[Research] NYTimes: Pentagon Redirects Its Research Dollars


I've always wondered why we humans are so short-sighted.

I also have the bad feeling that we're slowly sabotaging ourselves, and this is just yet another symptom of the same "death from a thousand blows" that we've been inflicting on ourselves since 9/11. Short term (and rather meager) gains at the cost of long-term sustainable benefits.

The Defense Advanced Research Projects Agency at the Pentagon - which has long underwritten open-ended "blue sky" research by the nation's best computer scientists - is sharply cutting such spending at universities, researchers say, in favor of financing more classified work and narrowly defined projects that promise a more immediate payoff.


University researchers, usually reluctant to speak out, have started quietly challenging the agency's new approach. They assert that Darpa has shifted a lot more work in recent years to military contractors, adopted a focus on short-term projects while cutting support for basic research, classified formerly open projects as secret and placed new restrictions on sharing information.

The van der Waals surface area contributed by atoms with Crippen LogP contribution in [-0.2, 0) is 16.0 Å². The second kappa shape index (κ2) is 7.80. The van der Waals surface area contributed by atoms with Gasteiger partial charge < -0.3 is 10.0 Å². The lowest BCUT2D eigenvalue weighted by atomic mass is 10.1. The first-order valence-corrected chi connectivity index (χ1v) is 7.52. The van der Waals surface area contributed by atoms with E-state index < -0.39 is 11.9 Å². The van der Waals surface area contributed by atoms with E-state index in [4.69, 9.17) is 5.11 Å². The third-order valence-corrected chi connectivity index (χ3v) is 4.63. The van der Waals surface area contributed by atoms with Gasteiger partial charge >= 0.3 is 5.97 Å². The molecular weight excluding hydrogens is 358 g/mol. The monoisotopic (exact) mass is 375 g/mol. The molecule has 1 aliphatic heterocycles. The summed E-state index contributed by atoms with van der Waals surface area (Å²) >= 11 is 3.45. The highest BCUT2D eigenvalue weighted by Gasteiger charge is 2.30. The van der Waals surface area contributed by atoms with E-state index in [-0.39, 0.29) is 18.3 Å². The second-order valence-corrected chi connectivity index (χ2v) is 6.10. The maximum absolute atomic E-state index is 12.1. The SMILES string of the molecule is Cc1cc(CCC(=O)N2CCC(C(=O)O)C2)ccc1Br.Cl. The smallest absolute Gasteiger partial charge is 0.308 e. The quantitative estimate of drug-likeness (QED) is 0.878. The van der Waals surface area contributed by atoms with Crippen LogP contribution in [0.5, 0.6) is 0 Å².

The agency cited a number of reasons for the decline: increased reliance on corporate research; a need for more classified projects since 9/11; Congress's decision to end controversial projects like Total Information Awareness because of privacy fears; and the shift of some basic research to advanced weapons systems development.


As a result of the new restrictions, a number of computer scientists said they had chosen not to work with Darpa any longer. Last year, the agency offered to support research by Leonard Kleinrock, a computer scientist at the University of California, Los Angeles who was one of the small group of researchers who developed the Arpanet, the 1960's predecessor to today's Internet.

Dr. Kleinrock said that he decided that he was not interested in the project when he learned that the agency was insisting that he employ only graduate assistants with American citizenship.


That has created problems for university researchers. Several scientists have been instructed, for example, to remove previously published results from Web sites. And at U.C.L.A. and Berkeley, Darpa officials tried to classify software research done under a contract that specified that the results would be distributed under so-called open-source licensing terms.


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